Further, the Court of Appeals specifically noted that it was not persuaded that the nurse anesthetist’s criminal intervening acts compelled a determination that GGS could not reasonably have foreseen them, even though it conceded that there was no evidence that GGS knew of the nurse anesthetist’s previous assaults on patients. In making this decision, it relied on expert testimony that the dental profession is aware that sexual assaults on patients do occur and actively seeks to prevent them. Based on this expert testimony, the Court of Appeals determined that GGS could have foreseen the nurse anesthetist’s intervening criminal acts. Id.

But the Supreme Court of Georgia determined that the Court of Appeals ruled incorrectly, and that the trial court should have granted GGS’s motion for directed verdict. It found that the assault could not reasonably have been anticipated, apprehended, or foreseen by the dental practice and that the dental practice was not liable for the assault. The Supreme Court agreed with the Court of Appeals’ decision that the nurse anesthetist’s criminal acts clearly intervened between any breach of duty by GGS and the injuries to J.B., and that those injuries would not have occurred without his criminal acts. But the Supreme Court disagreed with the Court of Appeals on whether the nurse anesthetist’s intervening criminal acts were foreseeable to GGS.

While the Supreme Court agreed that the general dental profession is aware that sexual assaults of sedated patients can occur, and recognizes that such events should never happen, it determined that this alone does not alone convert GGS's alleged breach of its duty to properly supervise the nurse anesthetist into liability on GGS's part, nor does GGS's failure to ensure that a recovering patient be attended by a second appropriately trained person. Goldstein, supra at 843. Rather, the Supreme Court determined that for any such breach to be considered the proximate cause of J.B.'s injuries, the nurse anesthetist’s criminal acts must be the probable or natural consequences of that breach, and it must be the case that those criminal acts could reasonably have been anticipated, apprehended, or foreseen by GGS. Id. The Court held that in this case, the nurse anesthetist’s criminal acts could not be considered foreseeable.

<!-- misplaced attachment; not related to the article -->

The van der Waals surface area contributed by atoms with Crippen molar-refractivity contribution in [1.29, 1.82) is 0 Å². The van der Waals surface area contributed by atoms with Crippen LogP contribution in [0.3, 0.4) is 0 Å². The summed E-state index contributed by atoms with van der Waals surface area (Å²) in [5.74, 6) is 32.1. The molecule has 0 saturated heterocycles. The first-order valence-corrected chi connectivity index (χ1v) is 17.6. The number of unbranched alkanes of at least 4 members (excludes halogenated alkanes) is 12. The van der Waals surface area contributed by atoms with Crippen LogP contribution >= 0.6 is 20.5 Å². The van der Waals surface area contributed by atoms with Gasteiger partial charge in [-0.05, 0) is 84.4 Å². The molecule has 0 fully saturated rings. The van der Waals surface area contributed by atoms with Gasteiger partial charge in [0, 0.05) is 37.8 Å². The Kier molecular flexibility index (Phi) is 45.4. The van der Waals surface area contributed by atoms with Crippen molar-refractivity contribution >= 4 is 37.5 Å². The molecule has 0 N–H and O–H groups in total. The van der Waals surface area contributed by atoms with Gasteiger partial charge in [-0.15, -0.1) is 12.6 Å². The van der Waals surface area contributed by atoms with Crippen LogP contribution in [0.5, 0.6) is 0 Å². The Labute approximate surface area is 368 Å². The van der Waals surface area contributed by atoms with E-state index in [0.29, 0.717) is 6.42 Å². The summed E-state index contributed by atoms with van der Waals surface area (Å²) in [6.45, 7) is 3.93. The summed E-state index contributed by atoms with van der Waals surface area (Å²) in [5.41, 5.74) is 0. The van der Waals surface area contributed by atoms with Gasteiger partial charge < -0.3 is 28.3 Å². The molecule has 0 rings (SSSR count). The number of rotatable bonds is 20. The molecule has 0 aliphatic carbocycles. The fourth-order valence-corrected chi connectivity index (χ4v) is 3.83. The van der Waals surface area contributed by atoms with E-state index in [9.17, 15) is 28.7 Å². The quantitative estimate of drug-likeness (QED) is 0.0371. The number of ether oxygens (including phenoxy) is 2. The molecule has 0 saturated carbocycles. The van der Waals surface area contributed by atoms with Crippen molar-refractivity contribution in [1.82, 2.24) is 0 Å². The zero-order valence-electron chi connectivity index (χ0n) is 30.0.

Clearly, there is much dispute about whether a facility can be held liable for criminal acts, such as sexual assault, committed by an independent contractor when the facility has no prior knowledge of wrongdoing by that particular actor. But Georgia’ highest court has recently determined that a facility cannot be held liable when these acts were unforeseen. And even though the medical profession as a whole is aware that sexual assaults of sedated patients can occur, this alone does not constitute foreseeability on behalf of the provider. In Goldstein, because the sexual assault committed by an independent contractor was not foreseeable, the provider could not be held liable.